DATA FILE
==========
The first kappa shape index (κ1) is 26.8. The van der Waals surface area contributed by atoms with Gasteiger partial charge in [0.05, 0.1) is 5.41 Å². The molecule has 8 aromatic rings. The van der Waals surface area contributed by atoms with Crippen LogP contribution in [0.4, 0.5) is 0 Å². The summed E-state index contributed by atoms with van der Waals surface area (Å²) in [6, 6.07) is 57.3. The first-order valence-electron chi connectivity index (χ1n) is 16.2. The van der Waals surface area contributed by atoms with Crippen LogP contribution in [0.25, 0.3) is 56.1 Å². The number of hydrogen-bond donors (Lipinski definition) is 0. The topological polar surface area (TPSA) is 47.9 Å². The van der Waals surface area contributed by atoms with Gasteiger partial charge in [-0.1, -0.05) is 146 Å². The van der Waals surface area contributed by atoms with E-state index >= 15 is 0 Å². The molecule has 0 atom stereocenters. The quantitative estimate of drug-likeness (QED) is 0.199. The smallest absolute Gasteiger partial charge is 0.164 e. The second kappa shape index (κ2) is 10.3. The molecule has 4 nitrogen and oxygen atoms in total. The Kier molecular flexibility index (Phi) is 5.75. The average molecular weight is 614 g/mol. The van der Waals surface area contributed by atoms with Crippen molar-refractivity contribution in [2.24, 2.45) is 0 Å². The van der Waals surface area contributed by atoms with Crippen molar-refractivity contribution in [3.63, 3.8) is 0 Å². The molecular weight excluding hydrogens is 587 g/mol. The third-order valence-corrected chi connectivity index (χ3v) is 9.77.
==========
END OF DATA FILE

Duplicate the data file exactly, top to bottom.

The first kappa shape index (κ1) is 26.8. The van der Waals surface area contributed by atoms with Gasteiger partial charge in [0.05, 0.1) is 5.41 Å². The molecule has 8 aromatic rings. The van der Waals surface area contributed by atoms with Crippen LogP contribution in [0.4, 0.5) is 0 Å². The summed E-state index contributed by atoms with van der Waals surface area (Å²) in [6, 6.07) is 57.3. The first-order valence-electron chi connectivity index (χ1n) is 16.2. The van der Waals surface area contributed by atoms with Crippen LogP contribution in [0.25, 0.3) is 56.1 Å². The number of hydrogen-bond donors (Lipinski definition) is 0. The topological polar surface area (TPSA) is 47.9 Å². The van der Waals surface area contributed by atoms with Gasteiger partial charge in [-0.1, -0.05) is 146 Å². The van der Waals surface area contributed by atoms with E-state index >= 15 is 0 Å². The molecule has 0 atom stereocenters. The quantitative estimate of drug-likeness (QED) is 0.199. The smallest absolute Gasteiger partial charge is 0.164 e. The second kappa shape index (κ2) is 10.3. The molecule has 4 nitrogen and oxygen atoms in total. The Kier molecular flexibility index (Phi) is 5.75. The average molecular weight is 614 g/mol. The van der Waals surface area contributed by atoms with Crippen molar-refractivity contribution in [2.24, 2.45) is 0 Å². The van der Waals surface area contributed by atoms with Crippen molar-refractivity contribution in [3.63, 3.8) is 0 Å². The molecular weight excluding hydrogens is 587 g/mol. The third-order valence-corrected chi connectivity index (χ3v) is 9.77.